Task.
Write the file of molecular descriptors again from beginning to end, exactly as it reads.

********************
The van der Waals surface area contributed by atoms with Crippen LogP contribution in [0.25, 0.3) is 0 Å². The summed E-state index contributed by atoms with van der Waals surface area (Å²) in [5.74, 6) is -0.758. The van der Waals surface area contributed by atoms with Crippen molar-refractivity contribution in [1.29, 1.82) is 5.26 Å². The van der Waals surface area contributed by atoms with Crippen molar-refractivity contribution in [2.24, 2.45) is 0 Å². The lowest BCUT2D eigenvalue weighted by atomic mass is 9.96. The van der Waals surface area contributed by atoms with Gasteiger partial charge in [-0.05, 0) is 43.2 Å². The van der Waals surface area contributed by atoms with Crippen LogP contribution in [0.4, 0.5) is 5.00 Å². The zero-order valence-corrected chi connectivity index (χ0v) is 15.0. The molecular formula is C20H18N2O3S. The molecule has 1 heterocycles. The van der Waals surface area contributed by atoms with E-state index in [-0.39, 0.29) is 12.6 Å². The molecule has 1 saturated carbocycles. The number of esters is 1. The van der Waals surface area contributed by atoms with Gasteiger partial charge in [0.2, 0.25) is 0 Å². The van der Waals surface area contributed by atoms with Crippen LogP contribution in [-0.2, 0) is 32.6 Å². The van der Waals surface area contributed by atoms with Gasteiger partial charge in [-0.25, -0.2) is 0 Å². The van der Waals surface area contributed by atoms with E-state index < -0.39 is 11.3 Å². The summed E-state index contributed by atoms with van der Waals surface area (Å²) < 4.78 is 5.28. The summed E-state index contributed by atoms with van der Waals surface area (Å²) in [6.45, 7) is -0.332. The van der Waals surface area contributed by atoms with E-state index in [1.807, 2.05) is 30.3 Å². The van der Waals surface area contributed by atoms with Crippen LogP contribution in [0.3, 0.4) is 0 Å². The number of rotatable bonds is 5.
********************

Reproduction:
The van der Waals surface area contributed by atoms with Crippen LogP contribution in [0.25, 0.3) is 0 Å². The summed E-state index contributed by atoms with van der Waals surface area (Å²) in [5.74, 6) is -0.758. The van der Waals surface area contributed by atoms with Crippen molar-refractivity contribution in [1.29, 1.82) is 5.26 Å². The van der Waals surface area contributed by atoms with Crippen molar-refractivity contribution in [2.24, 2.45) is 0 Å². The lowest BCUT2D eigenvalue weighted by atomic mass is 9.96. The van der Waals surface area contributed by atoms with Gasteiger partial charge in [-0.05, 0) is 43.2 Å². The van der Waals surface area contributed by atoms with Crippen LogP contribution in [0.4, 0.5) is 5.00 Å². The zero-order valence-corrected chi connectivity index (χ0v) is 15.0. The molecular formula is C20H18N2O3S. The molecule has 1 heterocycles. The van der Waals surface area contributed by atoms with E-state index in [-0.39, 0.29) is 12.6 Å². The molecule has 1 saturated carbocycles. The number of esters is 1. The van der Waals surface area contributed by atoms with Gasteiger partial charge in [0.2, 0.25) is 0 Å². The van der Waals surface area contributed by atoms with Crippen LogP contribution in [-0.2, 0) is 32.6 Å². The van der Waals surface area contributed by atoms with Gasteiger partial charge in [-0.25, -0.2) is 0 Å². The van der Waals surface area contributed by atoms with E-state index < -0.39 is 11.3 Å². The summed E-state index contributed by atoms with van der Waals surface area (Å²) < 4.78 is 5.28. The summed E-state index contributed by atoms with van der Waals surface area (Å²) in [6.45, 7) is -0.332. The van der Waals surface area contributed by atoms with E-state index in [1.807, 2.05) is 30.3 Å². The van der Waals surface area contributed by atoms with Crippen LogP contribution in [0.3, 0.4) is 0 Å². The number of rotatable bonds is 5.